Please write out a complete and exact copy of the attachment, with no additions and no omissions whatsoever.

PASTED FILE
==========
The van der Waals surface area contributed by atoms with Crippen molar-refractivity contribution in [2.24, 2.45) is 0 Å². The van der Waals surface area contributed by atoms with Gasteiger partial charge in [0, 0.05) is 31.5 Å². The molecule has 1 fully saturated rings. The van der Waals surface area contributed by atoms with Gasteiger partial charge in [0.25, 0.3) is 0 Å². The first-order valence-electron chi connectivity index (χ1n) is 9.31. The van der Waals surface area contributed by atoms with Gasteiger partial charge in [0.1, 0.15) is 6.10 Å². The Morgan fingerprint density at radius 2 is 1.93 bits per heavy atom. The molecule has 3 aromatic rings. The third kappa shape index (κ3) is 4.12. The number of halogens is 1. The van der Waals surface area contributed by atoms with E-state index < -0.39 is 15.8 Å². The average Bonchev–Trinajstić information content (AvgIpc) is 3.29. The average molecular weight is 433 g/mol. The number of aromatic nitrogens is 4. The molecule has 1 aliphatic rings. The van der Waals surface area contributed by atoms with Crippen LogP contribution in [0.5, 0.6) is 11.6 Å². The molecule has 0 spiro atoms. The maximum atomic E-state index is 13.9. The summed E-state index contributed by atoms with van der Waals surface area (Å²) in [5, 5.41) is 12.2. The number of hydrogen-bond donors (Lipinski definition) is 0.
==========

The van der Waals surface area contributed by atoms with Crippen molar-refractivity contribution in [2.24, 2.45) is 0 Å². The van der Waals surface area contributed by atoms with Gasteiger partial charge in [0, 0.05) is 31.5 Å². The molecule has 1 fully saturated rings. The van der Waals surface area contributed by atoms with Gasteiger partial charge in [0.25, 0.3) is 0 Å². The first-order valence-electron chi connectivity index (χ1n) is 9.31. The van der Waals surface area contributed by atoms with Gasteiger partial charge in [0.1, 0.15) is 6.10 Å². The Morgan fingerprint density at radius 2 is 1.93 bits per heavy atom. The molecule has 3 aromatic rings. The third kappa shape index (κ3) is 4.12. The number of halogens is 1. The van der Waals surface area contributed by atoms with E-state index < -0.39 is 15.8 Å². The average Bonchev–Trinajstić information content (AvgIpc) is 3.29. The average molecular weight is 433 g/mol. The number of aromatic nitrogens is 4. The molecule has 1 aliphatic rings. The van der Waals surface area contributed by atoms with Crippen LogP contribution in [0.5, 0.6) is 11.6 Å². The molecule has 0 spiro atoms. The maximum atomic E-state index is 13.9. The summed E-state index contributed by atoms with van der Waals surface area (Å²) in [5, 5.41) is 12.2. The number of hydrogen-bond donors (Lipinski definition) is 0.